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Queerness as a State of Mind

Don't be Beige. Be a Rainbow

By Stevi-Lee AlverPublished about a year ago Updated about a year ago 3 min read
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Today, I read a sickening piece by June Kirri. I won't reference the title, as it is quite triggering. 

The title needs a trigger warning. So, as you can imagine, the article requires a giant screaming trigger warning. The article discusses a violent crime and the inadequacy, and inherent discrimination, of the legislative system.

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Everlasting Aftershocks

June's article is a gruelling read. I took three cracks at it. 

I finished it, but not with out a bout of nausea and a splitting headache. I shit you not, I just necked 1500mg of paracetamol (Tylenol for those in the US).

Most days, my ability to be shocked still shocks me. It's not like I haven't heard stories like this before. It's not like it's unique to the US.

It's similar to how you can never be prepared for the death of a loved one. It might be inevitable. Perhaps you've watched them wither away. Even wished for their suffering to end.

But then they die. And the grief splits you in two. No amount of preparation makes it less painful.

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Queerness as a Way of Being

After putting my phone down, and brushing the horror away, I was, once again, left wondering: Is queerness a state of mind?

Queerness is anti-establishment. Not "non-heteronormativity". Queerness is a rejection of singularity. An acceptance of multiplicities. Queerness questions power relations. And rejects binary oppositions. Queerness is 30 shades of rainbow.

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Allies and Queerness

Our allies don't view the world around them in a way bound by dominant discourse. Our allies exist-if not outside, then-on the fringes of societal norms and expectations. 

Can queerness be a way of observing the world in which we live?

Queerness is a lens that challenges and disrupts oppressive structures and systems. Queerness can be adopted as a political stance. As a perspective. As a way of thinking about thinking.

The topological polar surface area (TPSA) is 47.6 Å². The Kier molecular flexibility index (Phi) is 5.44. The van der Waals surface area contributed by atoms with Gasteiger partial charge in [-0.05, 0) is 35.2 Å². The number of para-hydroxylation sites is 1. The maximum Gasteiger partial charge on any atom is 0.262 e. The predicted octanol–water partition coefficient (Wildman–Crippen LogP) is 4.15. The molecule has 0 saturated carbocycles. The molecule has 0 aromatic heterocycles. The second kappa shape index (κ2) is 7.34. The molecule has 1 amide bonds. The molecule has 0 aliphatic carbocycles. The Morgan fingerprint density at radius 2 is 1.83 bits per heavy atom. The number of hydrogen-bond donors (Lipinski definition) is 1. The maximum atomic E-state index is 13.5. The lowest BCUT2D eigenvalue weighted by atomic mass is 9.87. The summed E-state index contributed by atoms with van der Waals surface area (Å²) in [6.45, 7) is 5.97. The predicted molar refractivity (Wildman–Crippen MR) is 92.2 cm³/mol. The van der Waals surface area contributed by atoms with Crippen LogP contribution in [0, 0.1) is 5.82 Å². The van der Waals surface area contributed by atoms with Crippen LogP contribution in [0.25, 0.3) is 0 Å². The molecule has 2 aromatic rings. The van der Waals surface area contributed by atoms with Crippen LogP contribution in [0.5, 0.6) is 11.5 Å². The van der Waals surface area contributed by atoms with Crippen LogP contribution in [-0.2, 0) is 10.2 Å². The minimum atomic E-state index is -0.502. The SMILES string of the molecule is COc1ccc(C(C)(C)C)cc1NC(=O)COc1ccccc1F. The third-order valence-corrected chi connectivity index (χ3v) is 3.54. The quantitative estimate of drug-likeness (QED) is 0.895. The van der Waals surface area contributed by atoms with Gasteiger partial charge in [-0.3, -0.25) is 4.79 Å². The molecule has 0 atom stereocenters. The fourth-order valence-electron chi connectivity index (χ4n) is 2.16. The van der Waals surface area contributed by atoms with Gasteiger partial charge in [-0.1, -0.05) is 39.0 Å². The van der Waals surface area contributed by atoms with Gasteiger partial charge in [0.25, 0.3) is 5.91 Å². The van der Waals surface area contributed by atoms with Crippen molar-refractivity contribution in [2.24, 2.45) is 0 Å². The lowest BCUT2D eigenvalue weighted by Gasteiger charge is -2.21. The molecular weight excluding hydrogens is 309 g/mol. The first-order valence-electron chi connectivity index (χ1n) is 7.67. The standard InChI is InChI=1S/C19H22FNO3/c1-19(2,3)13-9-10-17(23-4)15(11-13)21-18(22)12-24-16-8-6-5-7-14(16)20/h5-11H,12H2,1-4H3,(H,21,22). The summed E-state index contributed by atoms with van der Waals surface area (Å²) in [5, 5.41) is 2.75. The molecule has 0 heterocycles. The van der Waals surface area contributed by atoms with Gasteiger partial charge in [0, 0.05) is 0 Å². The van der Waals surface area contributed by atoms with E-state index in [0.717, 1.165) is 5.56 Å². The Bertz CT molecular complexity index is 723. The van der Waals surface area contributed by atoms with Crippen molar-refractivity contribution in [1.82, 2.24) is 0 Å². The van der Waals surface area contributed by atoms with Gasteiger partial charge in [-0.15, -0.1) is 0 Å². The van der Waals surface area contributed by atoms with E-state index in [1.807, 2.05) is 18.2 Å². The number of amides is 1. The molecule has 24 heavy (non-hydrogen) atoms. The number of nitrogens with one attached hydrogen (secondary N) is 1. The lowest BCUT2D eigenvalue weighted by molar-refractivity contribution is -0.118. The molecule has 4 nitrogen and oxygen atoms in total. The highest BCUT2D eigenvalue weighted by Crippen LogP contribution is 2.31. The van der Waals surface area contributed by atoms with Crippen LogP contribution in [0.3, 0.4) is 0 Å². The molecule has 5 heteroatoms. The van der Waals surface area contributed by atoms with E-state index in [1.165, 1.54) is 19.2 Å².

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Labels

I hate labels.

But if I must: I would currently be defined as a cisgendered lesbian.

In the past, I've had crushes on both trans women and trans men. I never felt that this changed my sexuality. In saying that, I've never felt comfortable with the 'lesbian' label. But it is the one I ended up with.

I wonder if some heterosexuals also don't feel comfortable with their label. It's not like sexuality is a choice. Perhaps they don't feel comfortable complaining about their labels. I mean, I wouldn't complain about having white skin. I wouldn't complain about being born in Australia. 

But I do complain. I complain about gatekeepers and governments and homophobes and misogynists and neo-nazis. I still complain (a lot) despite the fact I am palpably aware of my privileged position in this world. 

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Queer Inclusivity 

A few years ago, I started using the word "queer" as an inclusive device for my business. I didn't want to say LGBTQ+ friendly. What a marketing mouthful. The rainbow emoji flag is perfect for this purpose! 

So, I started referring to my business as: queer-owned. I wanted it to be clear that I was creating a safe space. That everyone was welcome. That the only thing not tolerated was intolerance. I also used inclusive hashtags on my posts. And Aboriginal place names when adding my location. 

After a while, it occurred to me that queer felt right. I can't describe it. I can't differentiate labels in that way. But queer felt inclusive. Queer felt like home.

I quietly started viewing my heteronormative friends as queer too. My perceived segregation of the people around me shrank. In my imaginary, all-inclusive queer, community there is less division.

I love it there. I love inclusion. I love the idea of allies identifying with queerness. Outside of sexuality. Outside of gender. Outside of definition. In a fluid state of love and acceptance. I love queerness as a political framework. And a framework for being. 

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Privilege

Political indifference is privilege at its most ignorant.

Privilege is not the problem. It's what we do with our privilege that becomes the problem. Or the solution.

So, I wanna thank all the allies out there for not turning a blind eye. For speaking up. For understanding. For validation. For solidarity.

I've said it before. And I'll say it again: We're stronger together.

As Gertrude Stein would say: repetition isn't repetition, it's insistence.

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(Note: I commented on June's title. She responded, explaining the inspiration and asked for suggestions.)

Stevi-Lee Alver is an Australian writer and tattoo artist. She lives in the middle of Brazil with her wife. She loves bush walks and waterfalls but misses the ocean.

politicssocial mediaopinionlegislationhumanityhow tocontroversiesactivism

About the Creator

Stevi-Lee Alver

Australian writer and tattoo artist based in Brazil. 🏳️‍🌈🏳️‍🌈🏳️‍🌈

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    Stevi-Lee AlverWritten by Stevi-Lee Alver

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